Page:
Ask the Experts: How Do I Encourage Parents of Competition Dancers to Pay Their Bills on Time?

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Q: What policies do you put in place to encourage parents of competition dancers to pay their bills in a timely manner?

A: After many years of feeling the pinch of not being paid on time, we set clear guidelines in our team agreements and made a payment schedule that requires all expenses to be paid in full in advance of competition season.

At our studio, all competition-team costumes are billed by October 1 and are payable no later than November 15. Any student not paid in full for costumes will not be eligible to compete in February for our first regional event. We attend four competitions, and all entry fees are posted to student accounts six months before each event. Parents have 30 to 60 days after fees are posted to be paid. Any student who has not paid in advance will not be eligible to compete. Most competitions require a $500 to $1,000 deposit in the summer before the new dance season, so we need advance payment in order to secure our dates and release a finalized schedule for the year. What's more, when we pay early, we generally can get discounts that help with the cost of running our program. Any regular tuition, choreography fees, and solos, duos or private lessons must be paid in full 30 to 60 days before our first event. We make it easy to pay by credit card, cash or check, and parents can see the breakdown of fees and rates in their studio account.

It takes effort and consistency to regularly track payments and send reminder e-mails so early in the year, but a fall billing and payment schedule allows for the spring competition season to be a time of celebration. We find our parents truly appreciate the system, and it gives us time to handle any overdue account with sensitivity and timeliness.

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Securing the correct music licensing for your studio is an important step in creating a financially sound business. "Music licensing is something studio owners seem to either embrace or ignore completely," says Clint Salter, CEO and founder of the Dance Studio Owners Association. While it may seem like it's a situation in which it's easier to ask for forgiveness rather than permission—that is, to wait until you're approached by a music-rights organization before purchasing a license—Salter disagrees, citing Peloton, the exercise company that produces streaming at-home workouts. In February, Peloton settled a music-licensing suit with the National Music Publishers' Association out-of-court for an undisclosed amount. Originally, NMPA had sought $300 million in damages from Peloton. "It can get extremely expensive," says Salter. "It's not worth it for a studio to get caught up in that."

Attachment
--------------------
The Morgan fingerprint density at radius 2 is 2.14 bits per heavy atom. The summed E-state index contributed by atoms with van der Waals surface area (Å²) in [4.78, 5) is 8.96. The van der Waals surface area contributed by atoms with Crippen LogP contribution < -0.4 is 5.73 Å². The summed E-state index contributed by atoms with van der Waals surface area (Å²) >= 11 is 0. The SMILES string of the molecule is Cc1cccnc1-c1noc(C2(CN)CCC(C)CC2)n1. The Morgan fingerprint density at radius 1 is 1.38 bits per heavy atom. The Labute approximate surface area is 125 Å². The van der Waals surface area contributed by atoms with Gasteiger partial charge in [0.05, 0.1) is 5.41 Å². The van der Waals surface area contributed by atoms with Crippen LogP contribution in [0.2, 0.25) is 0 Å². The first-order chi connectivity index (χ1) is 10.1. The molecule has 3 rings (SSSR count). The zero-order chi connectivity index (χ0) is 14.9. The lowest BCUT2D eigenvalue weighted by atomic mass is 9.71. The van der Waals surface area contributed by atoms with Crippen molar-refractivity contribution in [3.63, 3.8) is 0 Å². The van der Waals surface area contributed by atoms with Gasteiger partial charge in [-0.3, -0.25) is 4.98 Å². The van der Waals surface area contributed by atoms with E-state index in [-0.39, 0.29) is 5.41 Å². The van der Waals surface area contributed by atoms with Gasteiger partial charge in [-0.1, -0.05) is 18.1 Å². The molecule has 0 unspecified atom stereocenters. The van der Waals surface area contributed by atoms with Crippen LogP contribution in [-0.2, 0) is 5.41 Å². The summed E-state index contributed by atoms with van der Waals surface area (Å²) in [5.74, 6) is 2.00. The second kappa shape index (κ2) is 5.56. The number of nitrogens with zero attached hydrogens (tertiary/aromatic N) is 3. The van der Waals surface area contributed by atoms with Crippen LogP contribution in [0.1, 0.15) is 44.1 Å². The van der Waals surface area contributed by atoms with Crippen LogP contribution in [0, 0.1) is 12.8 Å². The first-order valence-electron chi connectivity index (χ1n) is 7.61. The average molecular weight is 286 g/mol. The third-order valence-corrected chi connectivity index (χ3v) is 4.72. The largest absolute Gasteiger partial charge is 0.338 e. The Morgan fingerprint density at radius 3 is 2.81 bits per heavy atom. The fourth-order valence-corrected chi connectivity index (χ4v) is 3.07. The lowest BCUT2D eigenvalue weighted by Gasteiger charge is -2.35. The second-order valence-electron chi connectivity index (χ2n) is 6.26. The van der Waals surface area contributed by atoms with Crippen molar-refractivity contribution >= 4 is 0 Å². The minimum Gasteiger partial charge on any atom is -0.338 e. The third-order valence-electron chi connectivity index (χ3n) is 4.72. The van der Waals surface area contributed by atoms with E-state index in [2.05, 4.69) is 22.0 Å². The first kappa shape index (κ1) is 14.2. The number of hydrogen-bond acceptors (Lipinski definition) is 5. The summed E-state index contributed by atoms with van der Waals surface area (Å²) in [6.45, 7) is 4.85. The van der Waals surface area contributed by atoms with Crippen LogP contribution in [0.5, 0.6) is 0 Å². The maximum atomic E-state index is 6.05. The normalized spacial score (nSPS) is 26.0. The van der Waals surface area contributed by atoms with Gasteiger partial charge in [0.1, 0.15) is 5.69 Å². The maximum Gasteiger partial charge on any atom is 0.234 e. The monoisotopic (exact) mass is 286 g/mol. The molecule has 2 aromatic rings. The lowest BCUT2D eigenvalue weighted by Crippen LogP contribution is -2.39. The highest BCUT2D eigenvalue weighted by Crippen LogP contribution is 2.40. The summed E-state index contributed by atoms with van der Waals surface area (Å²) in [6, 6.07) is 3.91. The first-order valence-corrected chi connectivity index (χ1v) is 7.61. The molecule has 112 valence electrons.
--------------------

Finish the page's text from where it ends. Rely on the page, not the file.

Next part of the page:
As you continue to explore a hybrid online/in-person version of your class schedule, it's crucial that your music licenses include coverage for livestreamed instruction—which comes with its own particular requirements. Here are some answers to frequently asked questions about music licensing—in both normal times and COVID times—as well as some safe music bets that won't pose any issues.

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Teaching Tips
A 2019 Dancewave training. Photo by Effy Grey, courtesy Dancewave

By now, most dance educators hopefully understand that they have a responsibility to address racism in the studio. But knowing that you need to be actively cultivating racial equity isn't the same thing as knowing how to do so.

Of course, there's no easy answer, and no perfect approach. As social justice advocate David King emphasized at a recent interactive webinar, "Cultivating Racial Equity in the Classroom," this work is never-ending. The event, hosted by Dancewave (which just launched a new racial-equity curriculum) was a good starting point, though, and offered some helpful takeaways for dance educators committed to racial justice.

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Higher Ed
The author, Robyn Watson. Photo courtesy Watson

Recently, I posted a thread of tweets elucidating the lack of respect for tap dance in college dance programs, and arguing that it should be a requirement for dance majors.

According to, out of the 30 top-ranked college dance programs in the U.S., tap dance is offered at 19 of them, but only one school requires majors to take more than a beginner course—Oklahoma City University. Many prestigious dance programs, like the ones at NYU Tisch School of the Arts and SUNY Purchase, don't offer a single course in tap dance.

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